Sunset at Smith's Cove, Oak Island

Smith’s Cove – a closer look at Oak Island’s artificial beach

Looking down on Smith’s Cove, any follower of the Money Pit mystery will instantly recognise it as one of the most photogenic vistas on Oak Island. At low tide, the shore reveals reflective pools, bars of shingle and mounds of enigmatic boulders, but much of this small beach’s appeal lies beneath the surface.

Back in 1965, Robert Dunfield conducted an extensive exploration of the area, believing the beach to feed the flood tunnels of the Money Pit. Dunfield’s son, Robert Dunfield II, has kindly supplied Oak Island Treasure with many photos, diagrams and anecdotes over the years.

The following aerial photo of Smith’s Cove was taken during excavation work in 1970. Robert indicates (1) the previous searcher’s coffer dam, (2) the location of where coconut fiber was found, (3) the “U” shaped log structures and (4) Triton’s 1970 coffer dam. Here is an aerial view of the workings exposed after much of the work was done and a lot of soil and rocks were removed from the Smith’s Cove area.

Robert Dunfield's aerial photo of Smith's Cove, Oak Island
Robert Dunfield’s aerial photo of Smith’s Cove, Oak Island

Robert Dunfield II was known to believe that Smith’s Cove “may be of the utmost importance and may rival that of the Money Pit itself, in my opinion. Many wonderful artefacts were discovered there. When my father first arrived on the island to begin work, he worked with Restall exclusively at Smiths Cove for the amount of time that they had to spend together until the terrible tragedy. Restall considered the cove to be extremely important and his work there was extensive, comprehensive and of the utmost importance.”

Robert Dunfield II explains the following diagram – “This is a copy of the field sketch that my father did in 1965, with an overview of the drain system, important points of interest, Restall’s work, the mysterious “V” drain and much about the cove. As you might know, when my father arrived on the island to begin work, he and Restall worked exclusively at the cove for the short amount of time that they spent together until the terrible tragedy.”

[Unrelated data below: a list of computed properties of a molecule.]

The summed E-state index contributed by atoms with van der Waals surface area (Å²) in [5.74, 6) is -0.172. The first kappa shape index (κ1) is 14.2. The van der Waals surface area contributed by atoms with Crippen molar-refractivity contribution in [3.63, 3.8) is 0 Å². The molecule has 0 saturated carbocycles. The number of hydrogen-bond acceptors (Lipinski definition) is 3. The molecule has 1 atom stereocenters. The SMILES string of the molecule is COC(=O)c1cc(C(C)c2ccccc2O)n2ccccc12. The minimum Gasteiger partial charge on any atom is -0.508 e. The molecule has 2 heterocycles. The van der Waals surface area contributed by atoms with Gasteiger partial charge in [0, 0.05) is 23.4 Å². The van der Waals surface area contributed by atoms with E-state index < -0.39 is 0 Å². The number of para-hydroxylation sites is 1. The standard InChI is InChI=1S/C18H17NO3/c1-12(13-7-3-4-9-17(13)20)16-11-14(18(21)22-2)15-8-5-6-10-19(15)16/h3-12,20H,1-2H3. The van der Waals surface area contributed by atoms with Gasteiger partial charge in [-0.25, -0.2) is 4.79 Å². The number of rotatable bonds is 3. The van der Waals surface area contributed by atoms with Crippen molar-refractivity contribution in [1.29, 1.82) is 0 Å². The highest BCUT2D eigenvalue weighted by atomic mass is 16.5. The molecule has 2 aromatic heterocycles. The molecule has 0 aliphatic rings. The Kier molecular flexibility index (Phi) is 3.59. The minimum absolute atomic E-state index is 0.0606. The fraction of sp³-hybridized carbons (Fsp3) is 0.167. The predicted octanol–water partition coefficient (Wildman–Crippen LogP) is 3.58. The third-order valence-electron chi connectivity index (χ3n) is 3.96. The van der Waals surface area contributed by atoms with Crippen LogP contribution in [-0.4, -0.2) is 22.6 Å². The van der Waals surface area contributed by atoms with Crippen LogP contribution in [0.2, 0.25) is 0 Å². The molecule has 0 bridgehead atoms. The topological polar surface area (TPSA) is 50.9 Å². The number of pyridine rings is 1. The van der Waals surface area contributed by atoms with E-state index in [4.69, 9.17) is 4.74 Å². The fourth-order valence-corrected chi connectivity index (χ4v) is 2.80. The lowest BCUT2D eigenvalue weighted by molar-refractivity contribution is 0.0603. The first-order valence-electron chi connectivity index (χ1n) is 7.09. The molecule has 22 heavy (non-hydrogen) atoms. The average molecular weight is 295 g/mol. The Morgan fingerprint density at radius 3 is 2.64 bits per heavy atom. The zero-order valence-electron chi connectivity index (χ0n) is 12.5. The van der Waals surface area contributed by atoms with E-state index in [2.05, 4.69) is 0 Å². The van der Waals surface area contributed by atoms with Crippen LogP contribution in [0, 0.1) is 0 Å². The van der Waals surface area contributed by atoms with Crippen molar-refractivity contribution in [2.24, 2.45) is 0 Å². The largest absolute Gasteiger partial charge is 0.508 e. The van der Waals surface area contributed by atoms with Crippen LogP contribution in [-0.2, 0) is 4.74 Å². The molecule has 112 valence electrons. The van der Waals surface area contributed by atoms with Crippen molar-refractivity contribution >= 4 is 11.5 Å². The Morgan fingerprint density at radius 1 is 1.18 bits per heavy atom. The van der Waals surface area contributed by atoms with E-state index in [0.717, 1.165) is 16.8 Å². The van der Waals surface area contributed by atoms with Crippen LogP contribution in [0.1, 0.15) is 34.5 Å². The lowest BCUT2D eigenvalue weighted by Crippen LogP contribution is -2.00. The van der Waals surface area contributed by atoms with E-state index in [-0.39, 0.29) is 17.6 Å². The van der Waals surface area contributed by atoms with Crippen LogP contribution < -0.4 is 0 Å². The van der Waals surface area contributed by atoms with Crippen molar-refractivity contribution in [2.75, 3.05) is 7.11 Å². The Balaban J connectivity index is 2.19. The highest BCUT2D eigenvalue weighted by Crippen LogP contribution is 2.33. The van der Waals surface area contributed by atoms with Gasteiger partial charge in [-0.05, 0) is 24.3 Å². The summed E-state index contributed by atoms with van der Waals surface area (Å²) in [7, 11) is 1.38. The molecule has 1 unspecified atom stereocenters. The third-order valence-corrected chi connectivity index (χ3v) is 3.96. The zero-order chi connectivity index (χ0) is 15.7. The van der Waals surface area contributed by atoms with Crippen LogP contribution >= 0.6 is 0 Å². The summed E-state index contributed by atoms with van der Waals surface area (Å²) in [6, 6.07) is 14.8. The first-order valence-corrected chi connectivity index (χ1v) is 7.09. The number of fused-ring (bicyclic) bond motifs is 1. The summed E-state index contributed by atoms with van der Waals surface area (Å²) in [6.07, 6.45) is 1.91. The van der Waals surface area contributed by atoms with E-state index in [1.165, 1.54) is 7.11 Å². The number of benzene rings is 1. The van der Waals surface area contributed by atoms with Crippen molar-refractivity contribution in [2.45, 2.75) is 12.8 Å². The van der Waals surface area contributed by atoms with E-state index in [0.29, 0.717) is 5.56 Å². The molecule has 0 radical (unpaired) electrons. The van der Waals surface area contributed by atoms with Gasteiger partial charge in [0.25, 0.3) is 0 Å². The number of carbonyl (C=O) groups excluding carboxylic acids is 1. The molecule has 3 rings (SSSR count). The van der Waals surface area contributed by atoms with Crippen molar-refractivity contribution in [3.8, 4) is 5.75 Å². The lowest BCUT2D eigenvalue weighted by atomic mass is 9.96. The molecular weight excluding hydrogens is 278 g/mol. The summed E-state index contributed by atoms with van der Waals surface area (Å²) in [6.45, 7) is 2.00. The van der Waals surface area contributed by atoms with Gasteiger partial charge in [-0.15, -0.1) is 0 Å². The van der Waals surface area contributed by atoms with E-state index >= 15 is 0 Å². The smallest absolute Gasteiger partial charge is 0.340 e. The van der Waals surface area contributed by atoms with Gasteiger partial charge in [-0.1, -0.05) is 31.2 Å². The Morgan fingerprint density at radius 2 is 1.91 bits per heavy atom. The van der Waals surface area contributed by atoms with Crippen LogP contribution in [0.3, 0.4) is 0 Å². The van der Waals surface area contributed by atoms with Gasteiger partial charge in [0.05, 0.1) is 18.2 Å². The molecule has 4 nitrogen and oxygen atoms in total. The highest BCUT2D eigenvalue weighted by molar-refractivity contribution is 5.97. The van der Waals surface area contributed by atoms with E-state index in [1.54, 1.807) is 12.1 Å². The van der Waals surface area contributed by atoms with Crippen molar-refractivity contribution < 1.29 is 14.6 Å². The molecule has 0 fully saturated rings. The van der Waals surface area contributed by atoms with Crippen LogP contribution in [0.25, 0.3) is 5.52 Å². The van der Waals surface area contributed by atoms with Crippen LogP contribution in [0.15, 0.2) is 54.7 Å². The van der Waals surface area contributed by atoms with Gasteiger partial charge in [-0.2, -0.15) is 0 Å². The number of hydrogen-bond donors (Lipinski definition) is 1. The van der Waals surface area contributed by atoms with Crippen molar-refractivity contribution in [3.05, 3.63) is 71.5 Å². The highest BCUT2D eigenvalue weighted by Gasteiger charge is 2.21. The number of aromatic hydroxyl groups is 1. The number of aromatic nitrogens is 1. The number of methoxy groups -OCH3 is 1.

Robert Dunfield's diagram of Smith's Cove, Oak Island
Robert Dunfield’s diagram of Smith’s Cove, Oak Island

What is this structure that they uncovered? Robert was able to elaborate on the above diagram by sharing Triton’s notes: “Historians and archaeologists who have worked closely with Triton throughout the operations believe that this structure is probably the remains of the original builders’ coffer dam erected during excavation of the flood tunnel and its underwater collector drains. Other discoveries made by Triton at Smiths Cove include: matted organic material identified by the National Research Council as coconut fibre (which is consistent with 1850 reports of masses of coconut fiber underlying the beach where it seems to have been used as a filter to keep the collector drains from clogging); the remains of a ruler or framing square; an unusual antique wooden box; and a wrought iron caulking tool.”

Robert Dunfield’s study of the area, and the generosity of his son sharing information means we can enjoy detailed records and photographs of the structures which were once in place beneath Smith’s Cove.